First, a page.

A droplet network.

Droplet networks can mimic biological tissues.

Image: Oxford University/G. Villar

Last year Science by Email reported how 3D printers could print out chemicals. Now scientists from Oxford University are using 3D printing to create materials that mimic biological tissues.

Instead of trying to exactly copy cells, the group created a material that could perform as living tissue. The materials they created are called droplet networks. They consist of tens of thousands of tiny water droplets printed in tiny compartments on lipid films. Lipids are a group of organic compounds insoluble in water, including fats and waxes.

The droplet networks are stable, being able to last several weeks. Pores in the network allow electrical signal to flow through the material, mimicking nerves. The materials can also be designed so water can flow through the network by a process called osmosis, allowing the network to fold itself into particular shapes – like muscle.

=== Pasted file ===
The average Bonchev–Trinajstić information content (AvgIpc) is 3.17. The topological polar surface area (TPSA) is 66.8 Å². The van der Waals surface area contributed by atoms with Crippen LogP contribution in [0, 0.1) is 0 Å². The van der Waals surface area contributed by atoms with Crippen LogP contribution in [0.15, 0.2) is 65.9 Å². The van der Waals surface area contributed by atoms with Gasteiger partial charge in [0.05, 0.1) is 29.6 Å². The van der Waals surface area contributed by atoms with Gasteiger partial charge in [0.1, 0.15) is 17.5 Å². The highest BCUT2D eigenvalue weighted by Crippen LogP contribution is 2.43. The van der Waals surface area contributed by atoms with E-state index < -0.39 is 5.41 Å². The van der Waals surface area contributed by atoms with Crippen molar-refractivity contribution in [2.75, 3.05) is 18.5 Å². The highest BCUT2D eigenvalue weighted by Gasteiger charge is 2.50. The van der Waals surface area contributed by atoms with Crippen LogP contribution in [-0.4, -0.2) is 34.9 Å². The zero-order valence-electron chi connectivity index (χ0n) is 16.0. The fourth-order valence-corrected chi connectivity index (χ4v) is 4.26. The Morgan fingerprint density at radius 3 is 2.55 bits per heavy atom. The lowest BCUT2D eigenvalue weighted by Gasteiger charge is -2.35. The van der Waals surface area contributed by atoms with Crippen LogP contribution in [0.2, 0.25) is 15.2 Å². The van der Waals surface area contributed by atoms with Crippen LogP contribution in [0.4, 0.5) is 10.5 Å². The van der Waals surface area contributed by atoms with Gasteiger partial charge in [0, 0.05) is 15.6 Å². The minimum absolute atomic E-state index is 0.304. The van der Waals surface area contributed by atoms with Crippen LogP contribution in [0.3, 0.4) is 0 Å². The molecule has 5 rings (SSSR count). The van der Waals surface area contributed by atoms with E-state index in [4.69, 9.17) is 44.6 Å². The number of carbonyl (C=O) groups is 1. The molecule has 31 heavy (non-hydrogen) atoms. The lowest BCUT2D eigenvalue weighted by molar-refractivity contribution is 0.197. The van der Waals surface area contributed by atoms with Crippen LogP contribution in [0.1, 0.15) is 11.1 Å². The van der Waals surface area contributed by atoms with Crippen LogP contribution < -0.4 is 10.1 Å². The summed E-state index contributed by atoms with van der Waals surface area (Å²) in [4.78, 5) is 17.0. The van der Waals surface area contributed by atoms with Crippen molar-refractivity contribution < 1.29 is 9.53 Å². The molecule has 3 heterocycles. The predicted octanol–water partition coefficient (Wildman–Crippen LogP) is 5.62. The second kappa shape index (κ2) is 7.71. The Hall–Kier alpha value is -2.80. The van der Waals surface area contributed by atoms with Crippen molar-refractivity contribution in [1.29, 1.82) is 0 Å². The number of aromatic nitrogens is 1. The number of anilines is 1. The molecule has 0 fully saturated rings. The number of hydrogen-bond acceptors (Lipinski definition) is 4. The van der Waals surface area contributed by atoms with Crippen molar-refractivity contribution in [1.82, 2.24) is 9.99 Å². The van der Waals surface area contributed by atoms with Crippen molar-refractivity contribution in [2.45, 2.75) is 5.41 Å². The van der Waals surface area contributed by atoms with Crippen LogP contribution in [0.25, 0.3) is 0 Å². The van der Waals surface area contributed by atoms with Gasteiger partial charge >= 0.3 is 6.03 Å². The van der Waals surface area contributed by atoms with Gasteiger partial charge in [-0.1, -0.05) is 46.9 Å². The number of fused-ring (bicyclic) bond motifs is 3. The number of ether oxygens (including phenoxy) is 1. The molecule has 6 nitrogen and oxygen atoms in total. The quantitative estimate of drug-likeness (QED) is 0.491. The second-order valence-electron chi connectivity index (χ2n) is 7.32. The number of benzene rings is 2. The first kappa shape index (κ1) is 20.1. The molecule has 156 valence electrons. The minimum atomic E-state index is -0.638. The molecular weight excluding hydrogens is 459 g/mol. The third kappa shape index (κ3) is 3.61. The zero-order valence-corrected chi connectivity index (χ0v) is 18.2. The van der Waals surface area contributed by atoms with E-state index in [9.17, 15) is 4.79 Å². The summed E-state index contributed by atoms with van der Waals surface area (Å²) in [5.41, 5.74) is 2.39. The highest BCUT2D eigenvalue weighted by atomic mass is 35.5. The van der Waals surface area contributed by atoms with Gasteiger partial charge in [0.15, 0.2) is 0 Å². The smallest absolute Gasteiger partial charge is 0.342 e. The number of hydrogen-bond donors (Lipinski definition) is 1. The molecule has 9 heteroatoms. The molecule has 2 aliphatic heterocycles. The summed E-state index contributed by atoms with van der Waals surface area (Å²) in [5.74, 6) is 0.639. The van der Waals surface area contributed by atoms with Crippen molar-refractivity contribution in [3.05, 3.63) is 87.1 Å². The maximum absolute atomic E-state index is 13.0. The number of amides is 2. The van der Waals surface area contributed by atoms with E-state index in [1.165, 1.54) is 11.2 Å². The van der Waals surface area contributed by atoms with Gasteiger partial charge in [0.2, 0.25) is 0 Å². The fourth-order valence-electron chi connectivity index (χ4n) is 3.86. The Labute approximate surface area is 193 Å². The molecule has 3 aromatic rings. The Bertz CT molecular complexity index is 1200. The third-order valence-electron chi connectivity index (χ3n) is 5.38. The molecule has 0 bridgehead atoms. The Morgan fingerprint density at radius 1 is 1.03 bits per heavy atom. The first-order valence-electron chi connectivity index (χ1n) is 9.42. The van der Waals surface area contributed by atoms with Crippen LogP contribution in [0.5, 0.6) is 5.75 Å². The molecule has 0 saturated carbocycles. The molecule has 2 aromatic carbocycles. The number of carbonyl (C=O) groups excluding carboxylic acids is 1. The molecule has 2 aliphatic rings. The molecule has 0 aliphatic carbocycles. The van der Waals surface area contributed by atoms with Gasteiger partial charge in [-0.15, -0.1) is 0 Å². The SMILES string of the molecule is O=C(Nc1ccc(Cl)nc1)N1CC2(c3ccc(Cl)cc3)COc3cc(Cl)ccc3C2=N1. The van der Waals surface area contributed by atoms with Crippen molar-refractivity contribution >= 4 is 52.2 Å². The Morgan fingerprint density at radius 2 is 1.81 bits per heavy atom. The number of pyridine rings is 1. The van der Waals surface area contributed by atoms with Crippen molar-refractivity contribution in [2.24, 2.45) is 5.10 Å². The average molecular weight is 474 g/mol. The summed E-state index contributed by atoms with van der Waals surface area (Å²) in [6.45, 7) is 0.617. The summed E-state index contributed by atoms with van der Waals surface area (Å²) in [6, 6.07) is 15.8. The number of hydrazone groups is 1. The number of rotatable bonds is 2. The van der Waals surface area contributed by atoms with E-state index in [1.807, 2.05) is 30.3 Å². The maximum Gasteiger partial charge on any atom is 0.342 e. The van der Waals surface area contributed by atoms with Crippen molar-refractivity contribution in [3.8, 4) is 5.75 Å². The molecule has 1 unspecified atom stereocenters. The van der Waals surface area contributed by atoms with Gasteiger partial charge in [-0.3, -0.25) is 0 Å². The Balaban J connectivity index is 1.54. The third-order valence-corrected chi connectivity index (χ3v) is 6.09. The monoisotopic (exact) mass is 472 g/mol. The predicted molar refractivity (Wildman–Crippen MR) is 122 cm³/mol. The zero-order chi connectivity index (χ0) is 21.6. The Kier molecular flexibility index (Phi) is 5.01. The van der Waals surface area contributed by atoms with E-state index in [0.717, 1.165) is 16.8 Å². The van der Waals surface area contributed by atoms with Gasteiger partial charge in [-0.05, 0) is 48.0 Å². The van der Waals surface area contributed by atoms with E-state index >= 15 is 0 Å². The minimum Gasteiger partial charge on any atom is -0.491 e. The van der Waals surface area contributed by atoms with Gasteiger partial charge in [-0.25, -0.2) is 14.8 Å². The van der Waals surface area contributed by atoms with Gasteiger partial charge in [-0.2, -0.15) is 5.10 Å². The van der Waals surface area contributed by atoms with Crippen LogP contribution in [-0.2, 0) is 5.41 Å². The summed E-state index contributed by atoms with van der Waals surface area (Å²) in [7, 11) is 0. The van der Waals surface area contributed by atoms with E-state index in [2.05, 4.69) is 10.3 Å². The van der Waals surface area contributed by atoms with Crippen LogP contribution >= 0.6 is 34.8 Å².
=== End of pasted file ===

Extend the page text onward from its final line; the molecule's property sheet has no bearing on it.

The materials are still a long way off being used in living organisms. However, there are a number of potential medical applications. Synthetic tissues could be used to repair damaged organs, or to deliver drugs to specific parts of the body. One group of scientists hopes to eventually print out whole organs for transplants.

There are other potential benefits to printing out synthetic tissues. Ethical concerns about using biological tissues are removed as the materials are made from non-biological sources. The materials are also made from readily available materials, meaning that they could become quite cheap to produce.

3D printing has already been used to print chemicals, synthetic tissues plus a range of other materials. What will they print out next?

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